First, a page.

Hometalk member and gardener extraordinaire Barb Rosen recently wrote of her nightmare experience with chameleon plant, Houttuynia cordata, and what may be her life-long project of getting rid of it. But Barb surely isn't alone in having planted something she regretted. For me, my biggest mistake was planting gooseneck loosestrife, Lysimachia clethroides. I'd heard how "rambunctious" the plant could be, but I had a dry, shady spot where I couldn't get anything else to take hold and bloom. Well, the lysimachia did, and soon started looking for territory to annex. I've since sold the house and it may have taken over the entire property by now for all I know. Here's your chance to sound off and put up the warning flag about plants that belong on a "do not plant" list. Please post a photo if you have one, and let us know what zone you're in.
I suspect that when most people think of concrete countertops they think of a rather cold, industrial look. But as these examples from New Smyrna Beach artist Bud Gilbert show, it can be a warm and engaging material that allows for a great amount of expressivity. I'm happy to report that he'll be making the countertops for my new kitchen and I can't wait to see what he comes up with.
If you garden in zone 6 or warmer and your garden doesn't include Vitex agnus-castus—commonly known as chaste tree, or Texas lilac, or just vitex—I'm here to make the case for adding one to your shopping list this season.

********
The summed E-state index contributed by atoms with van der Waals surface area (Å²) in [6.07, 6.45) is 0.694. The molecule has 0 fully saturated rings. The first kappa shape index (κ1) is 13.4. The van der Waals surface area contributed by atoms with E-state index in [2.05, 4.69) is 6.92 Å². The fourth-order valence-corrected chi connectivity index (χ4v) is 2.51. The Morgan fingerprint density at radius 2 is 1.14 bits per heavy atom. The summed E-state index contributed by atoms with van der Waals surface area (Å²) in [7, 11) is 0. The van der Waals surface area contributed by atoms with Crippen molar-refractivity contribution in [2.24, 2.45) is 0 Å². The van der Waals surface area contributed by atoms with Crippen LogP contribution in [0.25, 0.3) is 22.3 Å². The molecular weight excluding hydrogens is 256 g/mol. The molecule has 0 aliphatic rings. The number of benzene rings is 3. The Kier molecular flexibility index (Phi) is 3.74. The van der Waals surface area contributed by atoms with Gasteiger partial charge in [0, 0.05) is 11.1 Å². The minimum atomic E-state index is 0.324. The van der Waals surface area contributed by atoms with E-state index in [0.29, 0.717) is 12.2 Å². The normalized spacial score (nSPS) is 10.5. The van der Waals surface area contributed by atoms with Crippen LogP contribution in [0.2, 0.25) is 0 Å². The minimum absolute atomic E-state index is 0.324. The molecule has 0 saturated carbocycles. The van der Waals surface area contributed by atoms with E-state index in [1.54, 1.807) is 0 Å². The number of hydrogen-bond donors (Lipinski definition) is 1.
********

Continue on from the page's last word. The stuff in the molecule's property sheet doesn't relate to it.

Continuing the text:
I can't think of a better way to wish all of my Hometalk friends happy holidays than to give a shout-out to Pentas (Pentas lanceolata), one of the few plants whose common name matches the botanical name of its genus. While it is hardy (unless we have a hard freeze) where I am in zone 9b and is still putting on a show, as you can see in these pictures, it is widely available as an annual in the rest of the country and makes a great bedding or container plant. In addition to taking summer heat in stride, it is one of the best butterfly plants around. Many cultivars have been developed so you can have pentas from less than a foot to around 3 feet (it grows substantially larger in its native environment).
Here's to a bloom-filled 2015.
We had a family vacation to the Canadian Rockies last week and, while I went there anticipating awe-inspiring mountains and cerulean lakes, I did not expect to see dazzling flowers. From our first stroll through downtown Calgary, however, there were impressive displays indeed. The show reached its peak at the Cascades of Time Garden in Banff, which was designed by Harold Beckett, an Ontario architect, in the mid-1930s. This is one occasion when we should perhaps be thankful for a lack of funding, for what Beckett envisioned was a journey in time, in which pools—crafted from epoch-appropriate rocks— were to represent the main geological periods during which the Rocky Mountains were formed and would be connected by cascades of water, his “Cascades of Time.” There are no pools in the gardens today, and they may not be what Beckett hoped for, but, at their summer peak, there are thousands of flowers, and they are something to see.